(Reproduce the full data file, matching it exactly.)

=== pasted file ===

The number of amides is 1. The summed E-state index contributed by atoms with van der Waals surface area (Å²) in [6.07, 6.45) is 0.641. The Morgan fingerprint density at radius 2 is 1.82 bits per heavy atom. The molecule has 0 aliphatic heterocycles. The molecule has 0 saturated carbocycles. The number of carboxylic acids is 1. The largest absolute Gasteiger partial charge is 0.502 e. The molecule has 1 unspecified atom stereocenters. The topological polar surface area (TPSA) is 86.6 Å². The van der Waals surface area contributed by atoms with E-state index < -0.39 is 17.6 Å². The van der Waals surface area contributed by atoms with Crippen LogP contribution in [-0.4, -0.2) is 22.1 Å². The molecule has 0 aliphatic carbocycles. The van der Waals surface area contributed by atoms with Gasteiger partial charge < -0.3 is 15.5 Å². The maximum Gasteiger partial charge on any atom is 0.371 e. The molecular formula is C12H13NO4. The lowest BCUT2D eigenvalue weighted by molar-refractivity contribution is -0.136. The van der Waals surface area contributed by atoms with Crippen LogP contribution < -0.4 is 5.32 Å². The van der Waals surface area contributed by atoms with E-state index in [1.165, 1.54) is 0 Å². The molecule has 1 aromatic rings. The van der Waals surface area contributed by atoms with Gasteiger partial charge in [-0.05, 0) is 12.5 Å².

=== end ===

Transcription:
The number of amides is 1. The summed E-state index contributed by atoms with van der Waals surface area (Å²) in [6.07, 6.45) is 0.641. The Morgan fingerprint density at radius 2 is 1.82 bits per heavy atom. The molecule has 0 aliphatic heterocycles. The molecule has 0 saturated carbocycles. The number of carboxylic acids is 1. The largest absolute Gasteiger partial charge is 0.502 e. The molecule has 1 unspecified atom stereocenters. The topological polar surface area (TPSA) is 86.6 Å². The van der Waals surface area contributed by atoms with E-state index < -0.39 is 17.6 Å². The van der Waals surface area contributed by atoms with Crippen LogP contribution in [-0.4, -0.2) is 22.1 Å². The molecule has 0 aliphatic carbocycles. The van der Waals surface area contributed by atoms with Gasteiger partial charge < -0.3 is 15.5 Å². The maximum Gasteiger partial charge on any atom is 0.371 e. The molecular formula is C12H13NO4. The lowest BCUT2D eigenvalue weighted by molar-refractivity contribution is -0.136. The van der Waals surface area contributed by atoms with Crippen LogP contribution < -0.4 is 5.32 Å². The van der Waals surface area contributed by atoms with E-state index in [1.165, 1.54) is 0 Å². The molecule has 1 aromatic rings. The van der Waals surface area contributed by atoms with Gasteiger partial charge in [-0.05, 0) is 12.5 Å².